By Pete Biebel, Senior Vice PresidentPrint This Post
The Hallmark website lists tin and aluminum as the traditional categories for tenth anniversary gifts. What would you give? A whistle? A hubcap? A martini shaker? A canoe?? You probably saw a few articles over the weekend proclaiming the tenth anniversary of the bull market. March 9th, 2009 was the day of the closing lows for most of the popular averages. Yet, while that low was ten years ago, it might be a little generous to say that the bull market is still intact.
Some would argue that the bull market ended at the highs in January of last year. True, all the major averages made slightly higher highs last summer, but those subsequent gains were relatively minor and were largely the result of gains in a relative handful of tech and internet stocks. Four of the eight S&P sectors that made new highs in the winter of 2018 have, so far, been unable to exceed those highs. January of 2018 was probably also the peak in investor bullishness and market breadth.
Others might argue that all that matters are the price levels of the leading indices. In that case, the bull market made it to at least 9 ½ years when the averages hit their current record levels late last summer. Since then, most of the indices have suffered a 20+% decline into their Christmas Eve lows. And, though stocks have had a spectacular rally through the first two months of 2019, they’re still a long way from new highs. If you bought an anniversary gift for the bull market, hang on to the receipt.
Last week, for the second week in a row, Monday’s price action was a negative omen. For the second successive Monday, stocks gapped-up on the opening driven higher by news that a resolution to the U.S./China trade war was at hand. Again, those opening gains proved to be the highs of the day (and the week) as the averages, again, quickly reversed and slumped into the red for the day. A week ago, I warned, “If good news results in just a flash-in-the-pan rally that is quickly reversed, it will likely be a sign that an overdue phase of resting and retracing has begun.” Like last week, the averages continued lower on Tuesday. Unlike last week, they also continued lower on Wednesday.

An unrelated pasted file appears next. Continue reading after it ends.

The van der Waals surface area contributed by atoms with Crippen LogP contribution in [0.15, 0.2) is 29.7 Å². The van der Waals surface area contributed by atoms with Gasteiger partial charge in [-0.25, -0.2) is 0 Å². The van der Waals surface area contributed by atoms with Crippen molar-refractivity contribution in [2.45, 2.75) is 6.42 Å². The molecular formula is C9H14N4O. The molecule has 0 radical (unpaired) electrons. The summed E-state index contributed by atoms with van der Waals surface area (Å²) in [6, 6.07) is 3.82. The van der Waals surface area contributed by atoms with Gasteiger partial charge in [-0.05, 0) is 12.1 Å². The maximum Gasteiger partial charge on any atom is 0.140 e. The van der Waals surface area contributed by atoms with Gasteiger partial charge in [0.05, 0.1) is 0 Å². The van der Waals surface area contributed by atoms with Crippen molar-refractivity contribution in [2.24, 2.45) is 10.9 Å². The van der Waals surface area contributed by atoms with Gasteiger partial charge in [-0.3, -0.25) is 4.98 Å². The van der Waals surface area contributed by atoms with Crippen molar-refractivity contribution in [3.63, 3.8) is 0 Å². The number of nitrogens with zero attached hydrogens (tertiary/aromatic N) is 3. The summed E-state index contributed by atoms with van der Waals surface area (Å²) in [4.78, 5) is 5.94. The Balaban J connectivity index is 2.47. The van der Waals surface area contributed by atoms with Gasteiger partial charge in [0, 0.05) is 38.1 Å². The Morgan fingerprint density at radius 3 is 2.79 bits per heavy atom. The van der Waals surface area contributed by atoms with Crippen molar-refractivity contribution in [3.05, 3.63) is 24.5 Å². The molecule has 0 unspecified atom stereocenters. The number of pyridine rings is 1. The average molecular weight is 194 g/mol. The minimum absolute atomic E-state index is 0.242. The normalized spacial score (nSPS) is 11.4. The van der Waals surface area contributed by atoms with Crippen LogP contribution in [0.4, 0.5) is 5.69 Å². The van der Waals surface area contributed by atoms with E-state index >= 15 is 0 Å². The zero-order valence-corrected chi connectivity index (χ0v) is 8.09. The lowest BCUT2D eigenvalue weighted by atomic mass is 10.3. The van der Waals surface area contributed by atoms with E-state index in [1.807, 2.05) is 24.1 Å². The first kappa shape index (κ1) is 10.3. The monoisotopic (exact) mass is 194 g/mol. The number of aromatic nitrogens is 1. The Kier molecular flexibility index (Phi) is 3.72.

Thursday was the back-breaker. Stocks gapped lower that morning; both the S&P 500 Index (SPX) and the NASDAQ Composite Index (COMP) bounced off their respective 200-day moving averages at their morning lows. Prices rebounded a bit into early-afternoon, but a late wave of selling pushed both COMP and SPX back below their 200-day MAs, and both indices closed below those key levels for the first time since climbing above them about three weeks ago. Like last week, trading on Friday featured a last-hour, end-of-the-week rush of buying, but the major indices still ended the day with their fifth consecutive losing session. For the week, the major averages lost between 2% and 2 ½%.
Last week I wrote about how trading action had been displaying more negative symptoms. A week ago, those symptoms were fairly minor, but with five successive losing sessions and the failure of the 200-day averages to support the market, the diagnosis has gotten much more troubling. The Russell 2000 Index of small-cap stocks, which I cautioned last week could be a leading indicator for the overall market, fell more than 4% last week. The Dow Jones Transportation Average has declined for eleven straight sessions, its longest losing streak since 1972. Worse, COMP and SPX, as well as several sector indices, had key reversal weeks; they made new rebound highs, but closed below the lows of the prior week.